Why is every other line of my file mysteriously changed to nonsense Chinese characters?

Raymond Chen

A customer found that every other line of their file mysteriously changed to nonsense Chinese characters:

// Microsoft Visual C++ generated resource script.
⌀椀渀挀氀甀搀攀 ∀爀攀猀漀甀爀挀攀⸀栀∀ഀ
⼀⼀ 䜀攀渀攀爀愀琀攀搀 昀爀漀洀 琀栀攀 吀䔀堀吀䤀一䌀䰀唀䐀䔀 爀攀猀漀甀爀挀攀⸀ഀ

My goodness, that does indeed look mysterious.

But it’s less mysterious if you look at it in a hex editor:

FF FE 2F 00 2F 00 4D 00-69 00 63 00 72 00 6F 00  .././.M.i.c.r.o.
73 00 6F 00 66 00 74 00-20 00 56 00 69 00 73 00  s.o.f.t. .V.i.s.
75 00 61 00 6C 00 20 00-43 00 2B 00 2B 00 20 00  u.a.l. .C.+.+. .
67 00 65 00 6E 00 65 00-72 00 61 00 74 00 65 00  g.e.n.e.r.a.t.e.
64 00 20 00 72 00 65 00-73 00 6F 00 75 00 72 00  d. .r.e.s.o.u.r.
63 00 65 00 20 00 73 00-63 00 72 00 69 00 70 00  c.e. .s.c.r.i.p.
74 00 2E 00 0D 00 0D 0A-00 23 00 69 00 6E 00 63  t........#.i.n.c
00 6C 00 75 00 64 00 65-00 20 00 22 00 72 00 65  .l.u.d.e. .".r.e
00 73 00 6F 00 75 00 72-00 63 00 65 00 2E 00 68  .s.o.u.r.c.e...h
00 22 00 0D 00 0D 0A 00-23 00 64 00 65 00 66 00  ."......#.d.e.f.
69 00 6E 00 65 00 20 00-41 00 50 00 53 00 54 00  i.n.e. .A.P.S.T.
55 00 44 00 49 00 4F 00-5F 00 52 00 45 00 41 00  U.D.I.O._.R.E.A.
44 00 4F 00 4E 00 4C 00-59 00 5F 00 53 00 59 00  D.O.N.L.Y._.S.Y.
4D 00 42 00 4F 00 4C 00-53 00 0D 00 0D 0A 00 2F  M.B.O.L.S....../
00 2F 00 20 00 47 00 65-00 6E 00 65 00 72 00 61  ./. .G.e.n.e.r.a
00 74 00 65 00 64 00 20-00 66 00 72 00 6F 00 6D  .t.e.d. .f.r.o.m
00 20 00 74 00 68 00 65-00 20 00 54 00 45 00 58  . .t.h.e. .T.E.X
00 54 00 49 00 4E 00 43-00 4C 00 55 00 44 00 45  .T.I.N.C.L.U.D.E
00 20 00 72 00 65 00 73-00 6F 00 75 00 72 00 63  . .r.e.s.o.u.r.c
00 65 00 2E 00 0D 00 0D-0A 00 2F 00 2F 00 0D 00  .e.......././...

The first few bytes of the file are clearly recognizable as encoded in UTF-16LE, complete with U+FEFF BOM.

And then something weird happens at the end of the first line of text: You would expect the line to end with the byte sequence 0D 00 0A 00, corresponding to the UTF-16LE encoding of U+000D CARRIAGE RETURN followed by U+000A LINE FEED. But instead, there’s this extra 0D byte stuck into the stream before the 0A, and that messes things up.

Since UTF-16LE encoding uses pairs of bytes, inserting a single byte throws off the synchronization. All the even bytes become odd, and all odd bytes become even. This is why the second line (outlined) comes out as Chinese nonsense: Putting ASCII alphabetics in the high-order byte of UTF-16 code units results in nonsense Chinese characters.

When we get to the end of the (now garbled) line, again there is a mystery 0D interloper byte immediately before the 0A. This second unwanted byte restores parity, which means that the bytes of the third line of text are properly paired again, and they appear normal.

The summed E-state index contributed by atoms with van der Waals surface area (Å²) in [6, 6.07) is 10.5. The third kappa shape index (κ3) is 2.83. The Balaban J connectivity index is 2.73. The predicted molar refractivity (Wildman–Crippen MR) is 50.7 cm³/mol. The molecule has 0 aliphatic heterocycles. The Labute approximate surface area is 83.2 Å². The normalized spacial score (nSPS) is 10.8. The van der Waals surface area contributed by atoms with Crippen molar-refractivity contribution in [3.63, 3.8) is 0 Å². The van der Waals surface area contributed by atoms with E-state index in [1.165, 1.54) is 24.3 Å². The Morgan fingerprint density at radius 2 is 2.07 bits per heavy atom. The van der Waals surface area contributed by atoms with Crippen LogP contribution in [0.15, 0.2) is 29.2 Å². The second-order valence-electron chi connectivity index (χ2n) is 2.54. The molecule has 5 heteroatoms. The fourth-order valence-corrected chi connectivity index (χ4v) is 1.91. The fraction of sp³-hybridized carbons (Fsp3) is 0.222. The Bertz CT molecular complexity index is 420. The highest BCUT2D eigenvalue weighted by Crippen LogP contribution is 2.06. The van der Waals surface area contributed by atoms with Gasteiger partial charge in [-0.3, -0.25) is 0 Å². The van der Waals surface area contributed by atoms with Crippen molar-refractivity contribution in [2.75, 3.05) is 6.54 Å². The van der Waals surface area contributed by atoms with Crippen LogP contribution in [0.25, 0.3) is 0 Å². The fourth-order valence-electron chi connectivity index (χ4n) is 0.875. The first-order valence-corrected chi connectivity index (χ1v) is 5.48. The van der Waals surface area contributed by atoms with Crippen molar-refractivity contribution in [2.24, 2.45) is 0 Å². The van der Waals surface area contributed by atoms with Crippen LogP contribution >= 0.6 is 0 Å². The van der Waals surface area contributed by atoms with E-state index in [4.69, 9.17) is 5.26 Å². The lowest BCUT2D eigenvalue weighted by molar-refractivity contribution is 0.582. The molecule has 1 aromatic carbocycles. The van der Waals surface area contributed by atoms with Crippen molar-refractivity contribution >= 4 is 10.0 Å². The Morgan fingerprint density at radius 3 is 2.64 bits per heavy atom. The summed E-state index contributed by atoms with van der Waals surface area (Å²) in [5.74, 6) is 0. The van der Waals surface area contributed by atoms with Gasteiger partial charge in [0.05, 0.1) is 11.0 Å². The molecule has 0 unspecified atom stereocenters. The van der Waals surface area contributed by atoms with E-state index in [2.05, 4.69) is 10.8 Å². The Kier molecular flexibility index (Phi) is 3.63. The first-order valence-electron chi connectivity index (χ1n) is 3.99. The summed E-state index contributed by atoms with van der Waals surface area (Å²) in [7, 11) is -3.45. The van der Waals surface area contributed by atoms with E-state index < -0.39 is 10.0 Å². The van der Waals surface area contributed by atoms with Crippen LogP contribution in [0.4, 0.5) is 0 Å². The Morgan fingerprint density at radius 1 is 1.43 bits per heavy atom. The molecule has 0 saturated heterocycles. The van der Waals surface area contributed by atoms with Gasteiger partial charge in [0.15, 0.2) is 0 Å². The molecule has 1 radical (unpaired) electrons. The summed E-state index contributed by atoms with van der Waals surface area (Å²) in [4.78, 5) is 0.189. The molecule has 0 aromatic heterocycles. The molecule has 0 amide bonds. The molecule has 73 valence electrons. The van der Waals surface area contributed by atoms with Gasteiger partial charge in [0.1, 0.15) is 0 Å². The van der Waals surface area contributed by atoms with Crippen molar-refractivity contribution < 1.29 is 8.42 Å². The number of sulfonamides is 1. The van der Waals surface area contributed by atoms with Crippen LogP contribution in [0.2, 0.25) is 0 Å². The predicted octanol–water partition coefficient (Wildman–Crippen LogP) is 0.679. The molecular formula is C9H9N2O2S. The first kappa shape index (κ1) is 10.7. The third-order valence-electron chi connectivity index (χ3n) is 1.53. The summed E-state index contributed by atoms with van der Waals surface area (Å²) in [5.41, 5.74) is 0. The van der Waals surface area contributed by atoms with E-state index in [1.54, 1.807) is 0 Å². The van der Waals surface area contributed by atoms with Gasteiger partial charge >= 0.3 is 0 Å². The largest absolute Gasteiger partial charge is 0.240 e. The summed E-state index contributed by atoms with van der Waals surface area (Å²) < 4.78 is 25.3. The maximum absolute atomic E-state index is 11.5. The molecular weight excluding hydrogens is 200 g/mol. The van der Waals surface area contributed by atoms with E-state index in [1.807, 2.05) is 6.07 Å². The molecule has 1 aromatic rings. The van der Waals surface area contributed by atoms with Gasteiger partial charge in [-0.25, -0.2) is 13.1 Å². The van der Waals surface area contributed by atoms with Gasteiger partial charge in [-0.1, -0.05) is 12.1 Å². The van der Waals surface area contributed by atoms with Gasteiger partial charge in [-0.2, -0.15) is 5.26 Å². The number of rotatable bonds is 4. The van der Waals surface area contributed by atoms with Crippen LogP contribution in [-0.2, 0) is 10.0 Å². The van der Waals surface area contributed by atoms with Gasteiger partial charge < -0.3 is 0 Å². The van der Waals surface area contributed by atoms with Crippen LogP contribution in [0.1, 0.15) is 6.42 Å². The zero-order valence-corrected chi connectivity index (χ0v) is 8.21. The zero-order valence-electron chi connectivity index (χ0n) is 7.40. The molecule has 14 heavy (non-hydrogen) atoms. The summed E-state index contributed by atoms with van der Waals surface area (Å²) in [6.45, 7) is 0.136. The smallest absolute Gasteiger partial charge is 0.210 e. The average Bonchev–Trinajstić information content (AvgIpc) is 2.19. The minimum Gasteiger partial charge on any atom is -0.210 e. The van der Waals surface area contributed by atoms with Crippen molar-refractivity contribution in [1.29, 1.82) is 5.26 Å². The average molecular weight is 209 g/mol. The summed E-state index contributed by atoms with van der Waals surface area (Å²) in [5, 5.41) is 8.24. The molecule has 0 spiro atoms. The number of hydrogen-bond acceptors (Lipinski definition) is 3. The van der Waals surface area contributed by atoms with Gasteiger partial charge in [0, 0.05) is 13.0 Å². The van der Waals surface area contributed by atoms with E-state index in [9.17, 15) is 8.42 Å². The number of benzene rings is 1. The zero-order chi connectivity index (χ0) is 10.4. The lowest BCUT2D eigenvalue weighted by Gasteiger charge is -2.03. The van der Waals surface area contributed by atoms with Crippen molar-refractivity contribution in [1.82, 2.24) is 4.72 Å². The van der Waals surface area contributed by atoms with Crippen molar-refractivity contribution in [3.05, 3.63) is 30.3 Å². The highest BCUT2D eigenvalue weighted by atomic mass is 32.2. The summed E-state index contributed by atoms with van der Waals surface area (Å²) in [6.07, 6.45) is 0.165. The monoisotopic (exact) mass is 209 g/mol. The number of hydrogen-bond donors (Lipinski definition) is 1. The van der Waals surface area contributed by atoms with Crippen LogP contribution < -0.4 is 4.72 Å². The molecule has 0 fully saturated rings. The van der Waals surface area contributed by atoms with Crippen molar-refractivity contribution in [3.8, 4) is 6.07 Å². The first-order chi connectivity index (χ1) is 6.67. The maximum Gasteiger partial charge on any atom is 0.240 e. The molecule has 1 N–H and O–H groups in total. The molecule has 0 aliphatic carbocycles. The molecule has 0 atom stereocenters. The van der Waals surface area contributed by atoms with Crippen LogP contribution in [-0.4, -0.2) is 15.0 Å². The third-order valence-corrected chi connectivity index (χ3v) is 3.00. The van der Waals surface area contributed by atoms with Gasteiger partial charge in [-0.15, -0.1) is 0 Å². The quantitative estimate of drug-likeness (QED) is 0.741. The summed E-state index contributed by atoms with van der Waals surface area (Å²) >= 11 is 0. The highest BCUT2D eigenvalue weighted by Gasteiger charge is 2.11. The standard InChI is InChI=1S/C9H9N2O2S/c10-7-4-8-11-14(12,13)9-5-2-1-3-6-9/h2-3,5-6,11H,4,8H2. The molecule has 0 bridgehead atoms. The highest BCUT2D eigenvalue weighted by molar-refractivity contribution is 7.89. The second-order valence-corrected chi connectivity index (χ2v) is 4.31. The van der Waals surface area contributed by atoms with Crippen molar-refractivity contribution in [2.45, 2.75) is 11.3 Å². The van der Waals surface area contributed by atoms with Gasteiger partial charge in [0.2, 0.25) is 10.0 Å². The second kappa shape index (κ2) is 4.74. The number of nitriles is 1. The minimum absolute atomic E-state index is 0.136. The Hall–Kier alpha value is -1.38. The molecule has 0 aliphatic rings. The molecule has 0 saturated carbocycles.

And then when we get to the end of the third line, the cycle repeats, with a rogue 0D throwing off the synchronization and causing the fourth line to become gibberish. This continues for the remainder of the file: The corrupted line ending causes every other line to turn into nonsense.

Okay, so now we know what’s going on, but how did the file get corrupted in this way?

The insertion of 0D before 0A is coming from CRLF/LF conversion. Windows text files end with carriage return and line feed, but Unix text files end with just line feed. The usual algorithm for converting from Windows format to Unix format is to remove carriage returns if they are immediately followed by a line feed. And the usual algorithm for converting from Unix format to Windows format is to insert carriage returns before every line feed.

Of course, if you “insert” and “remove” the carriage return, you have to do so with the correct encoding.

What happened here is that the original file was encoded in UTF-16LE and used Windows line endings. My guess is that this file was then stored in a system that uses Unix line endings, so the line endings were converted, but the conversion code interprets the file as UTF-8, which encodes a CRLF as the byte sequence 0D 0A. That sequence does not occur in the file, so the conversion is a nop, and the file goes into storage unchanged.

Some time later, the file is retrieved from storage, and the line endings are now converted from Unix-style to Windows-style. Again, the conversion code assumes the file is UTF-8 encoded, so it inserts a carriage return 0D before every line feed 0A.

And that is why the 0A bytes are being inserted and messing up the file.

There is a German word for this: ver­schlimm­bessern: To make something worse in a well-intentioned but failed attempt to improve it.

A common place you’ll see this type of corruption is when you ask Visual Studio to create a new project with a git repo.

Some Visual Studio project templates create source files encoded as UTF-16LE, and it’s common to add a .gitattributes file that says that source files are text eol=crlf. If you do that, then git follows your instructions and converts files from Windows line endings to Unix line endings when committing, and performs the reverse conversion when checking files out.

However, git assumes text files are encoded as UTF-8.